Academic journal article Economic Commentary (Cleveland)

Jobs Creation and Government Policy

Academic journal article Economic Commentary (Cleveland)

Jobs Creation and Government Policy

Article excerpt

Is creating jobs an appropriate focal point of public policy? Federal Reserve Bank of Cleveland President Jerry L. Jordan argues that creating wealth, and thus allowing for the highest standard of living, is the more sensible approach for both government and monetary policymakers.

Before the Great Depression of the 1930s, the notion that government ought to be responsible for creating jobs would have seemed absurd. Today, however, we commonly hear aspiring politicians declare that their number-one economic objective would be to increase employment. The intellectual justification for gearing government budgetary and monetary policies toward fine-tuning the economy (and, in particular, toward generating more employment) was provided by John Maynard Keynes' The General Theory of Employment Interest and Money.1 Since the book's publication in 1936, the dominant view of economic policymakers has been that a competitive marketplace will fail to generate adequate employment opportunities. This view underlies the advocacy of government programs to "create jobs."

I am reminded of a story that a western businessman told me a few years ago. While touring China, he came upon a team of nearly 100 workers building an earthen dam with shovels. The businessman commented to a local official that with an earth-moving machine, a single worker could create the dam in an afternoon. The official's curious response was, "Yes, but think of all the unemployment that would create."

"Oh," said the businessman, "I thought you were building a dam. If it's jobs you want to create, then take away their shovels and give them spoons!"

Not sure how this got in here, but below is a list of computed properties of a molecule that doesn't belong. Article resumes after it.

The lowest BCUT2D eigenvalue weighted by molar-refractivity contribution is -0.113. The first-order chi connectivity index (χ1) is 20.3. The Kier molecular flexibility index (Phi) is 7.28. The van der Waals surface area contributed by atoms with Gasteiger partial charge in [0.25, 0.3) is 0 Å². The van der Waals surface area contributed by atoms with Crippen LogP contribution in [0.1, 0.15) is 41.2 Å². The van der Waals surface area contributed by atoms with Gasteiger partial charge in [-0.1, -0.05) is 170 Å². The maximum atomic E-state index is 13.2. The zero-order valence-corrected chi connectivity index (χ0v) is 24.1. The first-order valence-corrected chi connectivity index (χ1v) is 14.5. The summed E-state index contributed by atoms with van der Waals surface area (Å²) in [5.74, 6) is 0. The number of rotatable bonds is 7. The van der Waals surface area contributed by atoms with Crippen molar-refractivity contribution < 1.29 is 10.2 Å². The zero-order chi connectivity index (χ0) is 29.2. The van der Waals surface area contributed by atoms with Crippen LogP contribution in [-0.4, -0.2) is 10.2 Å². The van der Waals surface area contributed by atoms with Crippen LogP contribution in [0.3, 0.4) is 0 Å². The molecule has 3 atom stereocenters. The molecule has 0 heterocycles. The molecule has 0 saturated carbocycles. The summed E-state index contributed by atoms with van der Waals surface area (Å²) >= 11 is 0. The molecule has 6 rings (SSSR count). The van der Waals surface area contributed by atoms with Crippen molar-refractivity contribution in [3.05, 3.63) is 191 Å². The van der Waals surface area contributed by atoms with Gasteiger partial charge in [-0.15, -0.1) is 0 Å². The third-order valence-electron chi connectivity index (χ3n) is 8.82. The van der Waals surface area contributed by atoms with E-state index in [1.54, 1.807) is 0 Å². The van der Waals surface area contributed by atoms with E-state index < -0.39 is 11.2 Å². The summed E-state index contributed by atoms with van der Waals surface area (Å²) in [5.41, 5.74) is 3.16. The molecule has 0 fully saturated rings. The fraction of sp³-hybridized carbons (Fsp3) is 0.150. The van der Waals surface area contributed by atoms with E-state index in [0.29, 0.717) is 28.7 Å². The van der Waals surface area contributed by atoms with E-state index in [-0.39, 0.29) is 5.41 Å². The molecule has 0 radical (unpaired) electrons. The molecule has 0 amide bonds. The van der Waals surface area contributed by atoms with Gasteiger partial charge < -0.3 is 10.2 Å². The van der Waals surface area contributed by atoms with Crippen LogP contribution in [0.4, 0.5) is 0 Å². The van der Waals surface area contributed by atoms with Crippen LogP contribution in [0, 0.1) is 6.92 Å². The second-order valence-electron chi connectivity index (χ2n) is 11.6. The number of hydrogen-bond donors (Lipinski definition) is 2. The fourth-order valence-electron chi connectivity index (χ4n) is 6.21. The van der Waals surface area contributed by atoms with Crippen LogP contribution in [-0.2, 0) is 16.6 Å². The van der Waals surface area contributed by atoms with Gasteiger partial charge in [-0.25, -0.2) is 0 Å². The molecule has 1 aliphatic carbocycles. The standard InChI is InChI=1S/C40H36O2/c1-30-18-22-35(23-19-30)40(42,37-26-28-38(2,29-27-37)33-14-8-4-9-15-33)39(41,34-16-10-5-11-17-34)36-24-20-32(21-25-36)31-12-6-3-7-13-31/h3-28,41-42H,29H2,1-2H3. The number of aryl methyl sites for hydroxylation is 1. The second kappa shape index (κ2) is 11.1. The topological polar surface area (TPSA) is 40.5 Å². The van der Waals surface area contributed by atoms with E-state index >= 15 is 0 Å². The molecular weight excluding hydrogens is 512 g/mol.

In the final decade of this century, the Depression-era way of thinking about the role of government is fading. In the 21 st century, creating work for people will not be viewed as a primary objective of government policy; fostering an environment for wealth creation will be.

Creating Work versus Creating Wealth

Work is the necessary means of achieving wealth: In order to be consumers, we must also be producers. Whatever good intentions are presumed, when the government focuses away from creating wealth and onto creating jobs, it inevitably engenders a lower average standard of living. A successful, wealthaugmenting government policy should simultaneously reduce the work burdens of the labor force. That does not mean people will need to share jobs, take low-paying jobs, or become unemployed. Wealth creation occurs as the "muscle" component of employment diminishes and the "brainware" component increases.

The work record of industrialized countries in the past century is clear. In the United States, for example, the average workweek has fallen by more than 40 percent in the last hundred years. Among the benefits of wealth accumulation is the increase in leisure that it affords. Very poor nations are typically characterized by people who work most of their waking hours. To do otherwise would be disastrous. Where one finds impoverished nations with high rates of joblessness, one also finds political/economic systems that have large disincentives to create and accumulate wealth.

The distinction between creating wealth and creating "work" can be illustrated by an economy that has experienced a catastrophic natural disaster. A well-known feature of market economies is that in the wake of a disaster, such as a hurricane or earthquake, employment and production tend to rise. One conclusion might be that market economies routinely hoard unused labor services-workers who are gratefully called into service by the new demands of rebuilding houses, roads, and all of the other investments that were damaged or destroyed.

But clearly, society is not better off because people are working long, hard hours. A more reasoned conclusion is that these natural disasters are destroyers of wealth-and creators of work in the sense that households and firms must now toil harder to help recover from their losses. …

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